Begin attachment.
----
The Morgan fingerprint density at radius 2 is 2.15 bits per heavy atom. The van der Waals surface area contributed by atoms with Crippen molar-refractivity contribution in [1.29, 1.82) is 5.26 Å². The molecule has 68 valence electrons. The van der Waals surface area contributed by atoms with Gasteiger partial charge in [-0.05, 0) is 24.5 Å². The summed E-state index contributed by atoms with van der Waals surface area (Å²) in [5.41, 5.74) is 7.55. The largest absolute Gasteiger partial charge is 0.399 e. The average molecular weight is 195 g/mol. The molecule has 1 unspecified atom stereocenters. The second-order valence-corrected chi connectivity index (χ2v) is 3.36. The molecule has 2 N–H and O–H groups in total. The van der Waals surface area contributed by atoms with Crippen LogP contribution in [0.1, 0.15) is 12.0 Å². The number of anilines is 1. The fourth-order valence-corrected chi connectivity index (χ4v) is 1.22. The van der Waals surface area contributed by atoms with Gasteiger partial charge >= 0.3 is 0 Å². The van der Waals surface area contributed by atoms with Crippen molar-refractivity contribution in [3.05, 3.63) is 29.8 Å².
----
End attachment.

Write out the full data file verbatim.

The Morgan fingerprint density at radius 2 is 2.15 bits per heavy atom. The van der Waals surface area contributed by atoms with Crippen molar-refractivity contribution in [1.29, 1.82) is 5.26 Å². The molecule has 68 valence electrons. The van der Waals surface area contributed by atoms with Gasteiger partial charge in [-0.05, 0) is 24.5 Å². The summed E-state index contributed by atoms with van der Waals surface area (Å²) in [5.41, 5.74) is 7.55. The largest absolute Gasteiger partial charge is 0.399 e. The average molecular weight is 195 g/mol. The molecule has 1 unspecified atom stereocenters. The second-order valence-corrected chi connectivity index (χ2v) is 3.36. The molecule has 2 N–H and O–H groups in total. The van der Waals surface area contributed by atoms with Crippen LogP contribution in [0.1, 0.15) is 12.0 Å². The number of anilines is 1. The fourth-order valence-corrected chi connectivity index (χ4v) is 1.22. The van der Waals surface area contributed by atoms with Gasteiger partial charge >= 0.3 is 0 Å². The van der Waals surface area contributed by atoms with Crippen molar-refractivity contribution in [3.05, 3.63) is 29.8 Å².